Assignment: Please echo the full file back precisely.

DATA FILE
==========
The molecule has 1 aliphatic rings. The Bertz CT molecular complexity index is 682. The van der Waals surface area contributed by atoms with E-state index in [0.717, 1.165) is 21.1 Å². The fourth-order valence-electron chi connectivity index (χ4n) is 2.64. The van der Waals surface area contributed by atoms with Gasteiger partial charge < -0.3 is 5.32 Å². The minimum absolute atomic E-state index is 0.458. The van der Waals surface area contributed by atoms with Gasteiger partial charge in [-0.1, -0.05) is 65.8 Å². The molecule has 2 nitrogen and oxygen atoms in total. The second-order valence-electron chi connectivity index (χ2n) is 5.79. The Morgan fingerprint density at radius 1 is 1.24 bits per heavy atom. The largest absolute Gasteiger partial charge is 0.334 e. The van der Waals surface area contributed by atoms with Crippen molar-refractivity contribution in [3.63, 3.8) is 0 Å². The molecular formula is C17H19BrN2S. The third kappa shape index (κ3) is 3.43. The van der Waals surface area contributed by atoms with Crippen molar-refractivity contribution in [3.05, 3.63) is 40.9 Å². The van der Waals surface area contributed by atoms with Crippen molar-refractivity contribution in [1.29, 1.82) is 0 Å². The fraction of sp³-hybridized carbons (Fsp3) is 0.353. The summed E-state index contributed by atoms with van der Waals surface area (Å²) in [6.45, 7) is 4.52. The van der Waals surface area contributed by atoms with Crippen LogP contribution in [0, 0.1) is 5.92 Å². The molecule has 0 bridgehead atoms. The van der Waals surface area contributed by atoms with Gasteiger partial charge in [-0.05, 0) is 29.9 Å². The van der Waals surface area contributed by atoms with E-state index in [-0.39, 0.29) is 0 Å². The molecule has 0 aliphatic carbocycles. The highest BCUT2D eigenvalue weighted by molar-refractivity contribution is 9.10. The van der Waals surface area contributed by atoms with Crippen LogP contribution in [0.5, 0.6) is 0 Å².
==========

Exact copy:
The molecule has 1 aliphatic rings. The Bertz CT molecular complexity index is 682. The van der Waals surface area contributed by atoms with E-state index in [0.717, 1.165) is 21.1 Å². The fourth-order valence-electron chi connectivity index (χ4n) is 2.64. The van der Waals surface area contributed by atoms with Gasteiger partial charge < -0.3 is 5.32 Å². The minimum absolute atomic E-state index is 0.458. The van der Waals surface area contributed by atoms with Gasteiger partial charge in [-0.1, -0.05) is 65.8 Å². The molecule has 2 nitrogen and oxygen atoms in total. The second-order valence-electron chi connectivity index (χ2n) is 5.79. The Morgan fingerprint density at radius 1 is 1.24 bits per heavy atom. The largest absolute Gasteiger partial charge is 0.334 e. The van der Waals surface area contributed by atoms with Crippen molar-refractivity contribution in [3.63, 3.8) is 0 Å². The molecular formula is C17H19BrN2S. The third kappa shape index (κ3) is 3.43. The van der Waals surface area contributed by atoms with Crippen molar-refractivity contribution in [3.05, 3.63) is 40.9 Å². The van der Waals surface area contributed by atoms with Crippen molar-refractivity contribution in [1.29, 1.82) is 0 Å². The fraction of sp³-hybridized carbons (Fsp3) is 0.353. The summed E-state index contributed by atoms with van der Waals surface area (Å²) in [6.45, 7) is 4.52. The van der Waals surface area contributed by atoms with Crippen LogP contribution in [0, 0.1) is 5.92 Å². The molecule has 0 bridgehead atoms. The van der Waals surface area contributed by atoms with Gasteiger partial charge in [-0.05, 0) is 29.9 Å². The van der Waals surface area contributed by atoms with E-state index in [-0.39, 0.29) is 0 Å². The molecule has 0 aliphatic carbocycles. The highest BCUT2D eigenvalue weighted by molar-refractivity contribution is 9.10. The van der Waals surface area contributed by atoms with Crippen LogP contribution in [0.5, 0.6) is 0 Å².